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TitleMultiple burial-exhumation episodes revealed by accessory phases in high-pressure granulite-facies rocks (Rae Craton, Nunavut, Canada)
 
AuthorRegis, D; Davis, W JORCID logo; Ryan, J J; Berman, R GORCID logo; Pehrsson, S; Joyce, N L; Sandeman, H A
SourceContributions To Mineralogy and Petrology vol. 174, issue 5, 41, 2019 p. 1-25, https://doi.org/10.1007/s00410-019-1572-8
Image
Year2019
Alt SeriesNatural Resources Canada, Contribution Series 20180456
PublisherSpringer Science and Business Media LLC
Documentserial
Lang.English
Mediapaper; on-line; digital
File formatpdf (Adobe® Reader®); html
ProvinceNunavut
NTS55M/08; 55M/09; 55M/16; 55N/05; 55N/10; 55N/11; 55N/12; 55N/13; 55N/14; 55N/15
AreaChesterfield Inlet; Cross Bay; Gibson Lake; MacQuoid Lake
Lat/Long WENS -94.5000 -92.7500 64.0000 63.4000
Subjectstectonics; geochronology; geochemistry; igneous and metamorphic petrology; mineralogy; Science and Technology; crustal evolution; tectonic history; burial history; metamorphism; granulite facies; deformation; crustal thickness; intrusions; dykes; recrystallization; thermal history; plate margins; crustal uplift; bedrock geology; lithology; metamorphic rocks; mylonites; gneisses; metagabbros; igneous rocks; intrusive rocks; monzo-granites; tonalites; granites; diorites; granodiorites; anorthosites; structural features; shear zones; faults; pressure-temperature conditions; modelling; models; fabric analyses; mylonitization; radiometric dating; uranium lead dating; argon argon dating; diffusion; zoning; niobium geochemistry; tantalum geochemistry; titanite; petrographic analyses; trace element analyses; Archean; Canadian Shield; Rae Craton; Big Lake Shear Zone; Snowbird Tectonic Zone; Paleoproterozoic; Neoarchean; Cross Bay Complex; Macquoid Dykes; Chesterfeld Block; Precambrian; Proterozoic
Illustrationslocation maps; geoscientific sketch maps; photographs; photomicrographs; tables; geochemical plots; charts; drawings; phase diagrams; Concordia diagrams; plots
ProgramGEM2: Geo-mapping for Energy and Minerals South Rae Province Bedrock/Surficial geology
Released2019 05 06
AbstractThe Big Lake shear zone (BLsz) is a 60 km long deep crustal structure adjacent to the northern segment of the Snowbird Tectonic zone (STZ: Nunavut, Canada) in a region characterized by intensely sheared high-pressure granulite-facies rocks. The units exposed here provide an exceptional record of the lower crust that preserves crucial evidence bearing on interpretation of superimposed Neoarchean and Paleoproterozoic tectono-metamorphic events. Deformation along the BLsz postdates 2650 Ma, the age of a mylonitized monzogranite, and predates 2190 Ma, the age of cross-cutting MacQuoid mafic dykes. Metamorphic assemblages and P-T modeling suggest crustal thickening in the Neoarchean with peak conditions of 800 °C and 14-15 kbar at ca. 2530 Ma. Mylonitic fabrics developed at ca. 2505 Ma (T ~ 800 °C, P < 13 kbar). P-T data on the metamorphosed Paleoproterozoic dykes suggest ca. 1900 Ma recrystallization and partial reactivation of the BLsz at 770 °C-13 kbar. In this work, we demonstrate that U-Pb geochronology and diffusion modeling in Neoarchean titanite can be used to resolve time-temperature paths for lower crustal rocks. Preservation of Nb and Ta zoning with sharp boundaries in titanite and diffusion models of geochemical tracers (e.g., Pb), are indicative of a scenario involving fast cooling (>10 °C/Ma) and partial exhumation post-ca. 2505 Ma followed by re-burial at 1900 Ma, rather than slower isobaric cooling at depth. These results indicate that the long-term residence models proposed by several authors for domains in the central STZ are not applicable to the BLsz region, and are more compatible with a ca. 1.9 Ga collisional setting.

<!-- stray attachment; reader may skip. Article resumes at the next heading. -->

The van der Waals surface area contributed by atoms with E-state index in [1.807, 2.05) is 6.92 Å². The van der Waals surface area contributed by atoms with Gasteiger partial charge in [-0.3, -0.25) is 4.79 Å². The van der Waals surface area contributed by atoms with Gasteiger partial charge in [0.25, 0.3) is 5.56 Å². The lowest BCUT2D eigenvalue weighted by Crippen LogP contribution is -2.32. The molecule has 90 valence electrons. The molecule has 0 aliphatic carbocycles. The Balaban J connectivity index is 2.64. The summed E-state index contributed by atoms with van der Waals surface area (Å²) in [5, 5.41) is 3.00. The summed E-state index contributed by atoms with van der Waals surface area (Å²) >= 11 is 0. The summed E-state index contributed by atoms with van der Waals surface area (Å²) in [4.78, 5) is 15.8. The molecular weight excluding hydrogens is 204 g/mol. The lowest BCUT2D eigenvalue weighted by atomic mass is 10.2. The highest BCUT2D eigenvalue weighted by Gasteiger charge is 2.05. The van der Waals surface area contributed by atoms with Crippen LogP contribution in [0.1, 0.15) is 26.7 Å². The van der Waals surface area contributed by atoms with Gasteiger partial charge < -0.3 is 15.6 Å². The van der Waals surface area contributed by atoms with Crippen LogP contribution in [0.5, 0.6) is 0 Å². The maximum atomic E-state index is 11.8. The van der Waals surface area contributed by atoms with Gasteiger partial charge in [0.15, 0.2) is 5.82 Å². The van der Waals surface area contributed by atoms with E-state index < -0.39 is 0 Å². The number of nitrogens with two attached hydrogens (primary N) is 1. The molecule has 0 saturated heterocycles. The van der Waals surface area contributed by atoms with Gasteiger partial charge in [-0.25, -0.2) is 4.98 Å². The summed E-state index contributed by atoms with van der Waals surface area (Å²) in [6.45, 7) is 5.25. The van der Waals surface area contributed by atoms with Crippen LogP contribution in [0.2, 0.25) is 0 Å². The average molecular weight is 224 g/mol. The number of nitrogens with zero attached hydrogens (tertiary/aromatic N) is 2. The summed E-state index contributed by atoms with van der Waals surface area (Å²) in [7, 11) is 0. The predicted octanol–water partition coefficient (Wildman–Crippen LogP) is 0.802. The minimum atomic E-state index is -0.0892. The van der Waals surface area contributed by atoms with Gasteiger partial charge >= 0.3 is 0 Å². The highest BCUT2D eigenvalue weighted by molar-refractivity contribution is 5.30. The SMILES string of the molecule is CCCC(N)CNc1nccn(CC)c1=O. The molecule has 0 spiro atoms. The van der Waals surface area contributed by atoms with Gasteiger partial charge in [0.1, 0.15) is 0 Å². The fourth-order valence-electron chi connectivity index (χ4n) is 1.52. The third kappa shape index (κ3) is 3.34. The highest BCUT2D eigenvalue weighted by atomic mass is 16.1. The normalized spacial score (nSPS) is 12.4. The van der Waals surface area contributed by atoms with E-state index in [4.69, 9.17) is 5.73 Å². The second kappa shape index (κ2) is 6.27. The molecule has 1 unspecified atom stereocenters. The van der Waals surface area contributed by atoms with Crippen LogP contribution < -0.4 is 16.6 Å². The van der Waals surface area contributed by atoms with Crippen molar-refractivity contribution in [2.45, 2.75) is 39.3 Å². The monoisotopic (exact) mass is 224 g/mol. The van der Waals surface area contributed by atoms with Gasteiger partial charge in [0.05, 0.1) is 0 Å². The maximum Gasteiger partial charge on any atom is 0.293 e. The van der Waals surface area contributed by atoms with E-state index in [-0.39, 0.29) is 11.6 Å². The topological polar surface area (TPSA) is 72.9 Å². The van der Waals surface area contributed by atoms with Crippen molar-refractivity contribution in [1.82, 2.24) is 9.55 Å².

Summary(Plain Language Summary, not published)
The Big Lake shear zone (BLsz) is a deep crustal structure adjacent to the northern segment of the Snowbird Tectonic zone (Nunavut, Canada) in a region characterized by high-pressure granulite-facies rocks. The units exposed here provide an exceptional record of the lower crust that preserves crucial aspects bearing on interpretation of juxtaposed Neoarchean and Paleoproterozoic tectono-metamorphic events. Diffusivity models of geochemical tracers in titanite presented in this manuscript, imply rapid partial exhumation post-ca. 2500 Ma high-pressure metamorphism followed by re-burial, rather than slower isobaric cooling at depth. These results indicate that the long-term residence models proposed by several authors for domains in the central STZ are not applicable to the BLsz region. Paleoproterozoic re-activation of the BLsz, was followed by a multi-stage exhumation path consistent with rapid extensional unroofing in a poly-cyclic compressive system.
GEOSCAN ID314569

 
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